The Rev. Timothy Keppel was overseeing two parishes near San Bernardino, Calif., when a man told the diocese there that, while in his teens, he’d been repeatedly sexually abused by the priest.
The abuse happened decades earlier, he said. And Keppel was never charged with a crime.
But the Resurrectionist religious order of Catholic priests, brothers and deacons that Keppel belongs to determined the accusations were credible.
So it barred him for life from public ministry. And it later included him in its online posting of members found to have been credibly accused of child sex offenses.
Yet Keppel — who was moved to the order’s Chicago region, its U.S. headquarters — continued to have a role with the Resurrectionists, despite being ordered to dedicate his life to “prayer and penance” as a church-imposed sanction.
Since being banned from ministry, he has taken part in fundraisers in the Chicago area for the order, including being on the organizing committee for a 2017 fundraiser in Des Plaines that raised more than $100,000 to benefit “our seminarians, brothers and senior religious,” according to a Resurrectionists’ newsletter.
Neither the Resurrectionists nor the top Catholic cleric in Illinois, Cardinal Blase Cupich, will say where Keppel has been living.
Based on interviews and records, though, he has lived next to two high schools in the city and suburbs, neither which appears to have been told of the child sex abuse accusations.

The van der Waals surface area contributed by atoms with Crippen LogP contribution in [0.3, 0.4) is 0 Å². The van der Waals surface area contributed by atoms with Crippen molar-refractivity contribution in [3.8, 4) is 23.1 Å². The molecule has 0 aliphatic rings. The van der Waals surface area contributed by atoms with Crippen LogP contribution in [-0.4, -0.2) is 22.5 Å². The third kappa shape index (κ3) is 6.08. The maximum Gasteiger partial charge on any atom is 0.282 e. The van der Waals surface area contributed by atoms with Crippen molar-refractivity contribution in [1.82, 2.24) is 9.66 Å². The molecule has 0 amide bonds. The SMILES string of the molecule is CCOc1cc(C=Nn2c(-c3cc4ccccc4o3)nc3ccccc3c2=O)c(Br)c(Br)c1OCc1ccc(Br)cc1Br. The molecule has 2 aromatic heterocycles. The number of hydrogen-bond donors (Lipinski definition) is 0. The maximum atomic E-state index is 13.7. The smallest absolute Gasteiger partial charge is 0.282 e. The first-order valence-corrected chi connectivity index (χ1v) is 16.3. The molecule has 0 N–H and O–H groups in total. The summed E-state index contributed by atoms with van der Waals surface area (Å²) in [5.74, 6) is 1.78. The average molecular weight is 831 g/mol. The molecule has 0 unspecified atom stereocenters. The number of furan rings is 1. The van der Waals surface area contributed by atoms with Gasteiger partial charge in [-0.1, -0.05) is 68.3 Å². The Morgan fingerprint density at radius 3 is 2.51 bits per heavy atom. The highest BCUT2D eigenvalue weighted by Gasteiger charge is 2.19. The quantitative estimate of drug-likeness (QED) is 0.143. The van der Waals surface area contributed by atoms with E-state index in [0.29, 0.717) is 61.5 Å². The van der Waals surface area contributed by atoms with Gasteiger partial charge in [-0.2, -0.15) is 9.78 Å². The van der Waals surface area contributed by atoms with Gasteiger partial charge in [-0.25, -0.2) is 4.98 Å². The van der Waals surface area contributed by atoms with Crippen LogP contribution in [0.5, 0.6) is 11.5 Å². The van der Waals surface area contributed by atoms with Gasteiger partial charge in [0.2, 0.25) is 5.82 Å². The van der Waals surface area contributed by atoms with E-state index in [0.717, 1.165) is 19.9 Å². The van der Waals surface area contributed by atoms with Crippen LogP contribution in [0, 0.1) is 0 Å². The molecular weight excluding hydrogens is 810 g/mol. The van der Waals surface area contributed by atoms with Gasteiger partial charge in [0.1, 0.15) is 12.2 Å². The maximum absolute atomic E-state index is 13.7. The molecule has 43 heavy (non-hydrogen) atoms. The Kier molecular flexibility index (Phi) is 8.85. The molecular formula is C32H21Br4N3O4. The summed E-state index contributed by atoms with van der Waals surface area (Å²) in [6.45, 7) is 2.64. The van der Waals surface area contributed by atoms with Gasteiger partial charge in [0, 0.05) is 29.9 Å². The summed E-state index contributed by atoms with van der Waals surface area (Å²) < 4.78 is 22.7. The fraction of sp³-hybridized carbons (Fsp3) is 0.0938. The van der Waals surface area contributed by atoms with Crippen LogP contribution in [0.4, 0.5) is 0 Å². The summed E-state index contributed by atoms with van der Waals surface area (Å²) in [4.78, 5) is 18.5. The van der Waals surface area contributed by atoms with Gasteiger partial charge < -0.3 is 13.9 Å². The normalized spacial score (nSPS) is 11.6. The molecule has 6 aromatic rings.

In 2013, Keppel swapped his California driver’s license for an Illinois license, giving his address as a Crystal Lake home owned by his order.
The house is next to Prairie Ridge High School’s athletic fields. But Prairie Ridge and McHenry County Community High School District 155 officials weren’t “made aware of the individual or the allegations against him,” according to district spokeswoman Shannon Podzimek.
Another priest who lives at the Resurrectionists-owned home told a reporter Keppel had lived there but moved to the city.
In 2015, Keppel renewed his driver’s license, giving a home address in the 3600 block of North California Avenue. That’s a residence for his order that was part of DePaul College Prep’s campus until the school moved to a nearby site in August 2020. Records show Keppel renewed his license at an Illinois secretary of state facility in McHenry County in September, again giving the Chicago address.
Keppel, 71, whose voter registration since 2015 shows the same address, didn’t respond to calls or emails seeking an interview.
The Resurrectionists aren’t as well known as some other male Catholic orders in the Chicago area, where the Jesuits, Augustinians, Franciscans and Christian Brothers all have a significant presence. Yet the order, whose clerics serve in 15 countries, staffs 11 churches in Chicago and the suburbs, including the historic Polish parishes St. Hyacinth Basilica, 3636 W. Wolfram St., and St. Stanislaus Kostka Church, 1351 W. Evergreen Ave.
For decades, the order also ran Weber High School, an all-boys institution on the Northwest Side that was closed in 1999, and what formerly was known as Gordon Tech High School at Addison Street and California Avenue and is now DePaul College Prep.